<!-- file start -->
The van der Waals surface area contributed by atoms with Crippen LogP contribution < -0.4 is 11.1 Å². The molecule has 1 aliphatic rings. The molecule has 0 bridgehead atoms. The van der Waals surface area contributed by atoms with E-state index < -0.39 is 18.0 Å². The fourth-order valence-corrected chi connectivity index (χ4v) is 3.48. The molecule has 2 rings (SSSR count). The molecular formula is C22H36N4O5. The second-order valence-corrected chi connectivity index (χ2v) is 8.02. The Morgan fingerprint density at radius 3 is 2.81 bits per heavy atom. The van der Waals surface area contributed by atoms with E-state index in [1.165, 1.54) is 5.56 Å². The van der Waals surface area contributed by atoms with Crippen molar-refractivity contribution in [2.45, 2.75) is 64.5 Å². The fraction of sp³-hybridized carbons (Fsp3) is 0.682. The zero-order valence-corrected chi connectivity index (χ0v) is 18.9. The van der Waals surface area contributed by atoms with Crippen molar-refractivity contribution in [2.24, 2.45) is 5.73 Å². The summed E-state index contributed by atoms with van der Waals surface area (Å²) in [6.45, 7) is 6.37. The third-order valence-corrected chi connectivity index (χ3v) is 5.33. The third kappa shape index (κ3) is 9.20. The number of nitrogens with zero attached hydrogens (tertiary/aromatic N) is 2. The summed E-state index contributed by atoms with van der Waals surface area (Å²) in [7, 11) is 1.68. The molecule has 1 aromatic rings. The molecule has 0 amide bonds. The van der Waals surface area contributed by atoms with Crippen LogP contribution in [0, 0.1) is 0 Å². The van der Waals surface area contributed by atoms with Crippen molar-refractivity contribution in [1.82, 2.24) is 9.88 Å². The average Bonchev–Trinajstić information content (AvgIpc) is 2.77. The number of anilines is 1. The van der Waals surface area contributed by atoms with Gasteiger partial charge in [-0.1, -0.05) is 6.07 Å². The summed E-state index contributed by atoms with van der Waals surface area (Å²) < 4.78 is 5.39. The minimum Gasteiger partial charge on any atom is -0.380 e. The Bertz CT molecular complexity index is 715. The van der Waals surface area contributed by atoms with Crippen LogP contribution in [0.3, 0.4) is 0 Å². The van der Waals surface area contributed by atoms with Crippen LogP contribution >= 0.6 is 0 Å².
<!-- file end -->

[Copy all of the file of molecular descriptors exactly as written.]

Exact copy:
The van der Waals surface area contributed by atoms with Crippen LogP contribution < -0.4 is 11.1 Å². The molecule has 1 aliphatic rings. The molecule has 0 bridgehead atoms. The van der Waals surface area contributed by atoms with E-state index < -0.39 is 18.0 Å². The fourth-order valence-corrected chi connectivity index (χ4v) is 3.48. The molecule has 2 rings (SSSR count). The molecular formula is C22H36N4O5. The second-order valence-corrected chi connectivity index (χ2v) is 8.02. The Morgan fingerprint density at radius 3 is 2.81 bits per heavy atom. The van der Waals surface area contributed by atoms with E-state index in [1.165, 1.54) is 5.56 Å². The van der Waals surface area contributed by atoms with Crippen molar-refractivity contribution in [2.45, 2.75) is 64.5 Å². The fraction of sp³-hybridized carbons (Fsp3) is 0.682. The zero-order valence-corrected chi connectivity index (χ0v) is 18.9. The van der Waals surface area contributed by atoms with Crippen molar-refractivity contribution in [2.24, 2.45) is 5.73 Å². The summed E-state index contributed by atoms with van der Waals surface area (Å²) in [6.45, 7) is 6.37. The third-order valence-corrected chi connectivity index (χ3v) is 5.33. The third kappa shape index (κ3) is 9.20. The number of nitrogens with zero attached hydrogens (tertiary/aromatic N) is 2. The summed E-state index contributed by atoms with van der Waals surface area (Å²) in [7, 11) is 1.68. The molecule has 1 aromatic rings. The molecule has 0 amide bonds. The van der Waals surface area contributed by atoms with Crippen LogP contribution in [0, 0.1) is 0 Å². The van der Waals surface area contributed by atoms with Crippen molar-refractivity contribution in [1.82, 2.24) is 9.88 Å². The average Bonchev–Trinajstić information content (AvgIpc) is 2.77. The number of anilines is 1. The van der Waals surface area contributed by atoms with Gasteiger partial charge in [-0.1, -0.05) is 6.07 Å². The summed E-state index contributed by atoms with van der Waals surface area (Å²) < 4.78 is 5.39. The minimum Gasteiger partial charge on any atom is -0.380 e. The Bertz CT molecular complexity index is 715. The van der Waals surface area contributed by atoms with Crippen LogP contribution in [0.3, 0.4) is 0 Å². The van der Waals surface area contributed by atoms with Crippen LogP contribution >= 0.6 is 0 Å².